FRANKFURT (Reuters) — The contractor who shut down Donald Trump's Twitter account has told Reuters he did so by mistake, but says he believes some of the U.S. president's recent tweets breach the social network's ban on hate speech.
Bahtiyar Duysak, 28, said he clicked "a few wrong things which I shouldn't have done" on Nov. 2, his last day at Twitter, causing Trump's @realDonaldTrump account — which has 44 million followers — to be taken offline for 11 minutes.
Watch: Man who shut down Trump's Twitter account explains what happened
At the time, Twitter blamed a customer support employee on their last day at work and has since said it has taken steps to prevent such an incident happening again. Trump blamed a "rogue employee" for the temporary loss of his account.
In an interview in Frankfurt, Duysak told Reuters he wasn't paying attention when a complaint came in an hour before he was to leave Twitter's San Francisco office for the last time, after cutting short a six-month assignment.
He thought he was dealing with one of many fake Trump accounts.
"You should always double-check things before taking an action," Duysak told Reuters Television.
Earlier on HuffPost Canada:
Twitter has not confirmed whether Duysak was the ex-employee responsible. The company declined to comment on Duysak's actions or its investigation into the matter when contacted by Reuters.
Duysak said that some of Trump's posts since the incident — in particular his retweeting of anti-Islamic videos posted by a British far-right fringe group — were a breach of Twitter's rules banning hate speech.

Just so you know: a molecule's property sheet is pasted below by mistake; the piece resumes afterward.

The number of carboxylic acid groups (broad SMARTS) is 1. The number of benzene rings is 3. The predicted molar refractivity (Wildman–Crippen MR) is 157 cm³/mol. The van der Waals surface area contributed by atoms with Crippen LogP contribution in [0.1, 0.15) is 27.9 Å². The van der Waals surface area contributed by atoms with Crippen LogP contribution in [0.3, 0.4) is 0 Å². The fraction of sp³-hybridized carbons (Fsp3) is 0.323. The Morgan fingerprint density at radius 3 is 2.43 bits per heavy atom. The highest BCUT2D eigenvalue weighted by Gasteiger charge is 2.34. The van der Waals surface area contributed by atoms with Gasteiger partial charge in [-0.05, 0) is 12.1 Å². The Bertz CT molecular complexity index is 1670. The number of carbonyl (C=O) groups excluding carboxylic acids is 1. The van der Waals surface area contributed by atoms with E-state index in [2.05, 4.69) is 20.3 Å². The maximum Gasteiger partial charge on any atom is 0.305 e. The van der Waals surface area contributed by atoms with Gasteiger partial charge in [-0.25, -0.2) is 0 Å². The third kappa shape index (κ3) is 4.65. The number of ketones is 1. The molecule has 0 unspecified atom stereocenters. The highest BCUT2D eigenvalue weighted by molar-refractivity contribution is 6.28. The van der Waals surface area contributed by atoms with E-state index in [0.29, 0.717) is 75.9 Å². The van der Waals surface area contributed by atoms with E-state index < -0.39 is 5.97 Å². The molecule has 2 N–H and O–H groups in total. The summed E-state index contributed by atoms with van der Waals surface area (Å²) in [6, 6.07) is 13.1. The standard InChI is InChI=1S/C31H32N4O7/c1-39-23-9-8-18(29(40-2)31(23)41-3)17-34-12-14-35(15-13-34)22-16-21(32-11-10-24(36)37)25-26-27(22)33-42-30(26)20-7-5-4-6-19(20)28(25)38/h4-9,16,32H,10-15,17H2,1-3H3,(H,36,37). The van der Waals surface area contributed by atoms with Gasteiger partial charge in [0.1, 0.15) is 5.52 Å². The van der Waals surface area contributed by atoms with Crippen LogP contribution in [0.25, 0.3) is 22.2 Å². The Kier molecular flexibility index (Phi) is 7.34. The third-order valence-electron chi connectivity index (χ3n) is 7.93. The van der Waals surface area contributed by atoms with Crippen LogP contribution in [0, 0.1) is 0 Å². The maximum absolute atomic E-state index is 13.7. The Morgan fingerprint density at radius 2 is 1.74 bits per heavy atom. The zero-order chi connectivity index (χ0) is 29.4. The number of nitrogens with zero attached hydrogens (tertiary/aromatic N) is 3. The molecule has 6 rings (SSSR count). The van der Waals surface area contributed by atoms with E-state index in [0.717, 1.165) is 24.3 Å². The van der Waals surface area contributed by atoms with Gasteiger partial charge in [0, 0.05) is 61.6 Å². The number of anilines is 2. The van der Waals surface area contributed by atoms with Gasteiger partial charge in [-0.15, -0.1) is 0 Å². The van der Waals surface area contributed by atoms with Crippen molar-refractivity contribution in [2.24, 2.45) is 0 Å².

"You don't need to be an expert to understand that a policy violation has happened, that the rules were broken and that this can lead to hatred being spread," he said.
Twitter said it had no comment, and the White House did not respond to a request for comment.
After stints at Youtube and Google, Duysak joined Twitter as a safety policy operations agent on July 24, according to correspondence seen by Reuters. The job involved checking violations of Twitter's rules that could not be dealt with by its automatic computer systems.
Duysak, born in Germany to a family of Turkish origin, left the United States a few days after the incident and returned to his home town of Paderborn. He said he had hired a lawyer who liaised with the Federal Bureau of Investigation and assured him he had no case to answer.
He said he had apologized to, and made peace with, Twitter.
(Additional reporting by David Ingram in San Francisco; Editing by Nick Tattersall and Kevin Liffey)
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